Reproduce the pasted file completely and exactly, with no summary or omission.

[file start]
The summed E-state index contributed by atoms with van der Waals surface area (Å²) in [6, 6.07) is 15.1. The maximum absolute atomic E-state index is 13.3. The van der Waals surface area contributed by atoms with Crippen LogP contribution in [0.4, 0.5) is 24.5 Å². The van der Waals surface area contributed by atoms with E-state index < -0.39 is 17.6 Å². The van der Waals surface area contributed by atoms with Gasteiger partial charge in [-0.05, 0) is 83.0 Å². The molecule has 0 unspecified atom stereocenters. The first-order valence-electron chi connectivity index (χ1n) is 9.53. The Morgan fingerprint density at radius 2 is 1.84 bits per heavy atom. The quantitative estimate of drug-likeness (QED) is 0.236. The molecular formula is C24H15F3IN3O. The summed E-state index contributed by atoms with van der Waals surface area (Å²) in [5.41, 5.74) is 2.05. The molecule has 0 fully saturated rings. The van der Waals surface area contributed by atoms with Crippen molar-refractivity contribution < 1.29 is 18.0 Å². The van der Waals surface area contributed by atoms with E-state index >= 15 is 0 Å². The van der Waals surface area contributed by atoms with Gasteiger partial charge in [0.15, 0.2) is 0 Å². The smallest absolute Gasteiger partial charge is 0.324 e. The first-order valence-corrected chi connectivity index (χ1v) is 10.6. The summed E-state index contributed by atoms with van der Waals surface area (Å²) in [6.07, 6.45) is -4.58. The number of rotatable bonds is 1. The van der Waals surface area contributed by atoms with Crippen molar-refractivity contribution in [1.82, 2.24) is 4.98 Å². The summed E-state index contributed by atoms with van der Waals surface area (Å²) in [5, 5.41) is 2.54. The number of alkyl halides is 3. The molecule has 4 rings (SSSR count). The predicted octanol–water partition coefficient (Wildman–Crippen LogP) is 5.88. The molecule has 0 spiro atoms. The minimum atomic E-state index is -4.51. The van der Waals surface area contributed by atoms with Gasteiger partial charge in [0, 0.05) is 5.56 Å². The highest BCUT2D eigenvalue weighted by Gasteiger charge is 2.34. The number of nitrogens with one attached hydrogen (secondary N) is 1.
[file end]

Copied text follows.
The summed E-state index contributed by atoms with van der Waals surface area (Å²) in [6, 6.07) is 15.1. The maximum absolute atomic E-state index is 13.3. The van der Waals surface area contributed by atoms with Crippen LogP contribution in [0.4, 0.5) is 24.5 Å². The van der Waals surface area contributed by atoms with E-state index < -0.39 is 17.6 Å². The van der Waals surface area contributed by atoms with Gasteiger partial charge in [-0.05, 0) is 83.0 Å². The molecule has 0 unspecified atom stereocenters. The first-order valence-electron chi connectivity index (χ1n) is 9.53. The Morgan fingerprint density at radius 2 is 1.84 bits per heavy atom. The quantitative estimate of drug-likeness (QED) is 0.236. The molecular formula is C24H15F3IN3O. The summed E-state index contributed by atoms with van der Waals surface area (Å²) in [5.41, 5.74) is 2.05. The molecule has 0 fully saturated rings. The van der Waals surface area contributed by atoms with Crippen molar-refractivity contribution < 1.29 is 18.0 Å². The van der Waals surface area contributed by atoms with E-state index >= 15 is 0 Å². The van der Waals surface area contributed by atoms with Gasteiger partial charge in [0.15, 0.2) is 0 Å². The smallest absolute Gasteiger partial charge is 0.324 e. The first-order valence-corrected chi connectivity index (χ1v) is 10.6. The summed E-state index contributed by atoms with van der Waals surface area (Å²) in [6.07, 6.45) is -4.58. The number of rotatable bonds is 1. The van der Waals surface area contributed by atoms with Crippen molar-refractivity contribution in [1.82, 2.24) is 4.98 Å². The summed E-state index contributed by atoms with van der Waals surface area (Å²) in [5, 5.41) is 2.54. The number of alkyl halides is 3. The molecule has 4 rings (SSSR count). The predicted octanol–water partition coefficient (Wildman–Crippen LogP) is 5.88. The molecule has 0 spiro atoms. The minimum atomic E-state index is -4.51. The van der Waals surface area contributed by atoms with Gasteiger partial charge in [0, 0.05) is 5.56 Å². The highest BCUT2D eigenvalue weighted by Gasteiger charge is 2.34. The number of nitrogens with one attached hydrogen (secondary N) is 1.